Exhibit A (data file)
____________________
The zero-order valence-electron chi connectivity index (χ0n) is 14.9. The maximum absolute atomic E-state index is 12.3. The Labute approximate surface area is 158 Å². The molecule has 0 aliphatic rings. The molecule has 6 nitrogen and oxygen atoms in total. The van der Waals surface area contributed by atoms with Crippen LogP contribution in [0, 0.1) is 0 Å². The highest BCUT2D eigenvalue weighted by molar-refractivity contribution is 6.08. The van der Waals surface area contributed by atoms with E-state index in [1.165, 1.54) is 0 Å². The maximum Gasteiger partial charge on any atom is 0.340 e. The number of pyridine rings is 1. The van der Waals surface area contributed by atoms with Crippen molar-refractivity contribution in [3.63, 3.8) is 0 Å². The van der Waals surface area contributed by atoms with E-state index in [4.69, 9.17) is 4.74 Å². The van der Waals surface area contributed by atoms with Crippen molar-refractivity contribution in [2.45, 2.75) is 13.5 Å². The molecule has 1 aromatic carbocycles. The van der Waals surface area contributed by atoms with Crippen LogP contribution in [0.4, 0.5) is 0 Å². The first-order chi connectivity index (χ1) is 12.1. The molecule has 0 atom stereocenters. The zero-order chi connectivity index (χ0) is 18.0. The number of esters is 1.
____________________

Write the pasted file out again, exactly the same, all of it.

The zero-order valence-electron chi connectivity index (χ0n) is 14.9. The maximum absolute atomic E-state index is 12.3. The Labute approximate surface area is 158 Å². The molecule has 0 aliphatic rings. The molecule has 6 nitrogen and oxygen atoms in total. The van der Waals surface area contributed by atoms with Crippen LogP contribution in [0, 0.1) is 0 Å². The highest BCUT2D eigenvalue weighted by molar-refractivity contribution is 6.08. The van der Waals surface area contributed by atoms with E-state index in [1.165, 1.54) is 0 Å². The maximum Gasteiger partial charge on any atom is 0.340 e. The number of pyridine rings is 1. The van der Waals surface area contributed by atoms with Crippen molar-refractivity contribution in [3.63, 3.8) is 0 Å². The van der Waals surface area contributed by atoms with E-state index in [4.69, 9.17) is 4.74 Å². The van der Waals surface area contributed by atoms with Crippen molar-refractivity contribution in [2.45, 2.75) is 13.5 Å². The molecule has 1 aromatic carbocycles. The van der Waals surface area contributed by atoms with Crippen LogP contribution in [0.4, 0.5) is 0 Å². The first-order chi connectivity index (χ1) is 12.1. The molecule has 0 atom stereocenters. The zero-order chi connectivity index (χ0) is 18.0. The number of esters is 1.